Repairing Your Credit for Mortgage Approval
Make sure your credit is ready before you plan to buy.
Planning ahead has it’s benefits. And the benefit of advance planning for a mortgage comes in the amount of money you can save on added interest charges if you have better credit. Having your credit and finances in order can also help you qualify for a bigger loan, so getting approved for the amount you need to afford your dream home may be easier than you might think.
The information below can help you understand how to use credit repair and a thorough credit report review to your advantage before you move to apply for your next mortgage. If you have questions or need help, call us or complete the form to the right. We can connect you with a specialist to get your credit where it needs to be before you apply.
See what the approver will see
The first step a mortgage lender will take the loan qualification process is to review your credit reports. They don’t just check your score and move on – they’re going to request your reports from each of the three bureaus, review them thoroughly and begin your assessment based on what’s there.
So getting your reports and having them reviewed helps you know what’s there and what the lender will see. You’ll know the good and the bad. Of course, if you find mistakes or errors you’ll also be able to go through the credit repair process to get them corrected.
Use it as a credit springboard
Correcting mistakes through credit repair is one part of ensuring you have the best credit score possible. But reviewing your reports can also help you take steps to build your credit while you’re correcting those mistakes.
Before you apply for a mortgage you’ll want to do the following to make sure you credit score is maximized:
- Use credit repair to correct mistakes or errors in your credit file.
- Minimize your debt-to-income ratio by reducing as much credit card debt as possible.
- Confirm you don’t have a large number of inquiries from new credit applications that would decrease your score during the application process
- Check that public records such as collections or court judgments won’t raise flags.
You can do all of this yourself or use a professional service geared for mortgage approval. With this second option you get the benefit of a professional opinion to point out things that might raise flags. Some services will even coach you in how to achieve better credit before you start the application process.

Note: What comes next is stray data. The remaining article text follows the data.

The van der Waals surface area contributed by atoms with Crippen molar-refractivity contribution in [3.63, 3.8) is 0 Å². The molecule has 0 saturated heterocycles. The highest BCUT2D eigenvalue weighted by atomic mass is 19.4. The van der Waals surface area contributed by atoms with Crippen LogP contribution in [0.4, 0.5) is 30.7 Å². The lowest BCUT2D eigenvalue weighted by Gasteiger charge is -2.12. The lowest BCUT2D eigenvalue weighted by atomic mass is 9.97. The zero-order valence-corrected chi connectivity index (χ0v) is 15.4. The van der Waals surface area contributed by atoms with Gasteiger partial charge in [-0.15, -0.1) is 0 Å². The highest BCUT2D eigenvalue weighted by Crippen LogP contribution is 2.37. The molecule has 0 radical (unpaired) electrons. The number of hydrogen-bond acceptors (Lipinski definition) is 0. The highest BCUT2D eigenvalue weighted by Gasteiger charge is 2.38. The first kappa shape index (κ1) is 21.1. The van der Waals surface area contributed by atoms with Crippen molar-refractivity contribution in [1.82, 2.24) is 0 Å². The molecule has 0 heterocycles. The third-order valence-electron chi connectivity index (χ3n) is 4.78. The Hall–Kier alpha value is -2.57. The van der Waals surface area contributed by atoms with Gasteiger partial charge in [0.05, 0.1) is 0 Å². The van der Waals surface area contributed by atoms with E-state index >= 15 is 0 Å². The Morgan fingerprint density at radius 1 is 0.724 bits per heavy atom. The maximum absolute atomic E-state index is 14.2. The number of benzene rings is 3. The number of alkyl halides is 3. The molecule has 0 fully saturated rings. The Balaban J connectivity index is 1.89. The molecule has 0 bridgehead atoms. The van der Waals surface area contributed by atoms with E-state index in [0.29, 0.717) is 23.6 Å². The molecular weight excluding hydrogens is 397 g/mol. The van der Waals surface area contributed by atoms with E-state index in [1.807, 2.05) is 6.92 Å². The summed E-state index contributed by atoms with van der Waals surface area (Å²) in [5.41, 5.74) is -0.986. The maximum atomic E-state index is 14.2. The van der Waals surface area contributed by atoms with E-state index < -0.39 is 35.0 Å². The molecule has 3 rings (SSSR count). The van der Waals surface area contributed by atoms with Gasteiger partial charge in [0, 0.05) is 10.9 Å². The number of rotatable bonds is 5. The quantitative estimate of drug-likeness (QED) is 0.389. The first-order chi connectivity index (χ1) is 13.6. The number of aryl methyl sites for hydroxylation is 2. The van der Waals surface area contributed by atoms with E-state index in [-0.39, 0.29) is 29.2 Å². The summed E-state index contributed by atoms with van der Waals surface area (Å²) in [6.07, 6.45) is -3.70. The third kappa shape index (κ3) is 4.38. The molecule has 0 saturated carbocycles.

How much extra interest would you pay on a $200,000 mortgage with a 650 credit score versus a 700 over the life of a 30-year traditional loan?
a) More than $10,000
b) More than $20,000
c) More than $30,000
d) More than $50,000
Tip: It’s actually over $34,900 in added interest charges.
c) More than $30,000
Once you’ve done as much as possible for your credit, then and only then should you apply for a mortgage. Otherwise, even if rates are low, you won’t be able to qualify for a low rate, so you’ll end up paying more.
Choose a service designed for what you need
Credit repair services are not created equal. Even the same company will usually offer different levels of service, depending on what you need. And for pre-mortgage preparation, it’s really worth it to get as much help as possible.
Basic credit repair is fine, but it won’t do anything but help you correct mistakes in your credit report. There may be more you can do to get your credit ready for approval that you miss if you don’t have an expert working to help you reach that point.
Some pre-mortgage services even tie in other services, like finance and budget review or housing counseling. These services help you ensure your entire financial profile is ready to get you the loan approval you want. If the housing counseling is HUD-approved, you may even qualify for things like a reduction in mortgage insurance on FHA loans with a down payment of less than 20 percent. It’s those kinds of technical things you need a professional to point out and help you execute.
So while pre-mortgage credit repair is often more expensive, it may be worth the cost. A few months of fees may cost a few hundred bucks now, but it can save you thousands – usually tens of thousands – over the life of your loan.
Fact: Mortgage rates dipped below 4% as of Q4 2014 if you have good enough credit to qualify.